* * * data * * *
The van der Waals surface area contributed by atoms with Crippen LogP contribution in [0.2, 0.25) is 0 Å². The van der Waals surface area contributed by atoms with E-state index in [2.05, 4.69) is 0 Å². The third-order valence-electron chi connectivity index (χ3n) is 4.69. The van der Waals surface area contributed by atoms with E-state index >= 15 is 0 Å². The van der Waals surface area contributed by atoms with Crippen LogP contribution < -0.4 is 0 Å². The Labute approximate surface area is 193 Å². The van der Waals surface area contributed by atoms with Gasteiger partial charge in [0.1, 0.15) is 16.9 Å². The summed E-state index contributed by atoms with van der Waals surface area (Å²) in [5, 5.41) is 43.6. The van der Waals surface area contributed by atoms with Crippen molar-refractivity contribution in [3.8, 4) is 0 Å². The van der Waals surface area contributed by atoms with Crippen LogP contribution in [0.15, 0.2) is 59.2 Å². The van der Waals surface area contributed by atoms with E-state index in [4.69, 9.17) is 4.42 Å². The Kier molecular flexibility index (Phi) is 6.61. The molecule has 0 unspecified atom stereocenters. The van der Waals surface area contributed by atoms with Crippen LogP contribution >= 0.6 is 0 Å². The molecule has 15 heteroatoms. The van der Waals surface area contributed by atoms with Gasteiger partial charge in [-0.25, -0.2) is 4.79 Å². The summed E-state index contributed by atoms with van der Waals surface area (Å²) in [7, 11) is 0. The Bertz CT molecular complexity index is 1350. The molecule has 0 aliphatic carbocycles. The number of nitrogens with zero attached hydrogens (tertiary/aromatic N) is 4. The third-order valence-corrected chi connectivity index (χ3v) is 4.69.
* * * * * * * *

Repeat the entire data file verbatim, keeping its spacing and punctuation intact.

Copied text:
The van der Waals surface area contributed by atoms with Crippen LogP contribution in [0.2, 0.25) is 0 Å². The van der Waals surface area contributed by atoms with E-state index in [2.05, 4.69) is 0 Å². The third-order valence-electron chi connectivity index (χ3n) is 4.69. The van der Waals surface area contributed by atoms with E-state index >= 15 is 0 Å². The van der Waals surface area contributed by atoms with Crippen LogP contribution < -0.4 is 0 Å². The Labute approximate surface area is 193 Å². The van der Waals surface area contributed by atoms with Gasteiger partial charge in [0.1, 0.15) is 16.9 Å². The summed E-state index contributed by atoms with van der Waals surface area (Å²) in [5, 5.41) is 43.6. The van der Waals surface area contributed by atoms with Crippen molar-refractivity contribution in [3.8, 4) is 0 Å². The van der Waals surface area contributed by atoms with Crippen LogP contribution in [0.15, 0.2) is 59.2 Å². The van der Waals surface area contributed by atoms with E-state index in [4.69, 9.17) is 4.42 Å². The Kier molecular flexibility index (Phi) is 6.61. The molecule has 0 unspecified atom stereocenters. The van der Waals surface area contributed by atoms with Crippen LogP contribution >= 0.6 is 0 Å². The molecule has 15 heteroatoms. The van der Waals surface area contributed by atoms with Gasteiger partial charge in [-0.25, -0.2) is 4.79 Å². The summed E-state index contributed by atoms with van der Waals surface area (Å²) in [7, 11) is 0. The Bertz CT molecular complexity index is 1350. The molecule has 0 aliphatic carbocycles. The number of nitrogens with zero attached hydrogens (tertiary/aromatic N) is 4. The third-order valence-corrected chi connectivity index (χ3v) is 4.69.